By Paul Townley | NHL betting preview
Just when all hope was lost for this year’s NHL season, the millionaire owners and millionaire players have hugged out it like only real men can.
Sure, we’re kind of regretting that freshly-inked Hershey Bears tattoo now, but the AHL saw us through some dark times last autumn. And for that, we shall be forever grateful to Jeff Taffe’s magic hands.
We still mourn for the loss of the Winter Classic between the Detroit Red Wings and the Toronto Maple Leafs, if only for the big-boy language that we learn from the accompanying tv series, Hard Knocks. But that will all be forgotten the first time the gloves are thrown to the ice and the fists fly.
What we are left with is a 99-day season starting on January 19, with each team playing 48 matches – from famine to feast. But with all the uncertainty surrounding the season there are some unique circumstances that could come to define the year that almost never was.
It seems the Paddy Power Blog was not alone in thinking this season’s NHL was kaput. While the majority of the league’s players were keeping themselves fit and healthy, there’s always those that try to get away with doing the
bear bare minimum. And that bare minimum seems to have included driving to Tim Hortons for another box of timbits. Coupled with the shortened pre-season, we could be seeing players shortening their ice time as they get back down to their fighting weights. We’re fully expecting these guys to start fights at every opportunity in order to avoid extra shifts.
While some players took the opportunity to enjoy a longer than expected summer break, others headed to some of hockey’s more exotic corners to find temporary employment. The cream of the NHL tended to head for Russia, Czech Republic and Sweden, while others found themselves in the more lukewarm hockey environments of Italy, Kazakhstan and the UK. All the exports now have to jet back to North America to suit up for their chief employers and how the experience of playing on larger rinks and in different time zones takes its toll could be a key factor in the early matches.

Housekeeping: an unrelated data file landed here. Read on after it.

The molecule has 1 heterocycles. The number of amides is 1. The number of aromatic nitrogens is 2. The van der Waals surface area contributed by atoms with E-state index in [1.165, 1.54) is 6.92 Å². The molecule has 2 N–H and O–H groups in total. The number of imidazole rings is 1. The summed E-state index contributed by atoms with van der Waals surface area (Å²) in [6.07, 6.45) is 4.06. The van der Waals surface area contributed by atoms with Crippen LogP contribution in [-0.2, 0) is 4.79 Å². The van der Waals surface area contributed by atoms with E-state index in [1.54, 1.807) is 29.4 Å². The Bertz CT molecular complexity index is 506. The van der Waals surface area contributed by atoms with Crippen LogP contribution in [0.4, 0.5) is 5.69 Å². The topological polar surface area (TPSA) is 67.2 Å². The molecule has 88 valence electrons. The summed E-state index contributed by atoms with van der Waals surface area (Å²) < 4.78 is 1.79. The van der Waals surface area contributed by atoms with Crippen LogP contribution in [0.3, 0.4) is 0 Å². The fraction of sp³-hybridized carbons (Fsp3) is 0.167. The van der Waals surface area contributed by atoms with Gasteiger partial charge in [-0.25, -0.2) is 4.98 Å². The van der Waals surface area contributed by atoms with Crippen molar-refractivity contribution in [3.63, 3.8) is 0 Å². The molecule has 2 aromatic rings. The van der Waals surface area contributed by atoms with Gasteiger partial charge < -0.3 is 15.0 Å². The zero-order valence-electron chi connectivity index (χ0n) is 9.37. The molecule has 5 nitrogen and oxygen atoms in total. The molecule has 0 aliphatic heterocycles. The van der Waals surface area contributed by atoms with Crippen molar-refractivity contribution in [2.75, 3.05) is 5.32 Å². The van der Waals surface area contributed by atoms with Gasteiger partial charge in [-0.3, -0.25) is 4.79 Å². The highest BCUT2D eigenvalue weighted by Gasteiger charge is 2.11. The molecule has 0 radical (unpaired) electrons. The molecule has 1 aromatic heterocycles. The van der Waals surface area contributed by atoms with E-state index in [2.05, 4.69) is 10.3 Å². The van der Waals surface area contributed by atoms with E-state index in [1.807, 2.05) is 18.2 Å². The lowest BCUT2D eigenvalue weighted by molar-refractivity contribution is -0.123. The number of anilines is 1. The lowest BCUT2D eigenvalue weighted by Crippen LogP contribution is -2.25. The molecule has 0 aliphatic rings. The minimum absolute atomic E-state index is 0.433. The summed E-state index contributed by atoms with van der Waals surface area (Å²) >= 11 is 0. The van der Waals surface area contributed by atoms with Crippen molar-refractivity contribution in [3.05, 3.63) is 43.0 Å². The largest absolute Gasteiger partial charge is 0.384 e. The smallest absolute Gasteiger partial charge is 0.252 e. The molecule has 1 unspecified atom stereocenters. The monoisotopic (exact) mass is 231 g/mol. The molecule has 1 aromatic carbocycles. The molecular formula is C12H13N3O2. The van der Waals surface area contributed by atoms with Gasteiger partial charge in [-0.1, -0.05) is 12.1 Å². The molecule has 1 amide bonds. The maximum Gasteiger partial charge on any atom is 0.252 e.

The Harry Redknapp Factor
The shortened season has a huge impact on the ability of teams to wheel and deal. While some teams have reacted by sacking their general managers, there are still plenty of players who don’t know which logo they’ll be wearing this term. Players will be moving cities at the last minute and will have less time to settle into their new environments. This should help the more settled teams pick up some momentum early on.
The compacted hockey season is likely to have a negative effect on the teams with older players. Less recovery time and busier travel schedules means the teams stacked with young bodies are likely to rise to the top as the season progresses. Teams with younger players have also used the lockout to blood them together in minor leagues. The most notable example is the Edmonton Oilers sending Jordan Eberle, Taylor Hall and Ryan Nugent-Hopkins to the Oklahoma City Barons. Thanks to some abject hockey in recent years, the Oilers have had a raft of top picks in the draft and having bonded in the Oklahoma, the trio who have been tearing up the AHL could hit the ground running on their return to the Great White North.
The revised schedule for the NHL sees a higher proportion of matches against division rivals than in previous years. Each team has 18 games against its divisional foes, which is an advantage for those teams in the weaker divisions. For example, of the nine teams that had 48 wins or more last season, four of them are in the Atlantic division. On the plus side for everyone involved, extra familiarity in hockey always leads to more fighting.
Play-offs are a Crapshoot
More than any other North American sport, the regular season in the NHL is simply about getting into the playoffs. From there anyone can win, as was shown by the Los Angeles Kings last season. The shortened season makes the playoffs even more unpredictable this time round, which should make them a lot of fun when they begin on April 30.
Hockey’s back, everyone! Let’s party!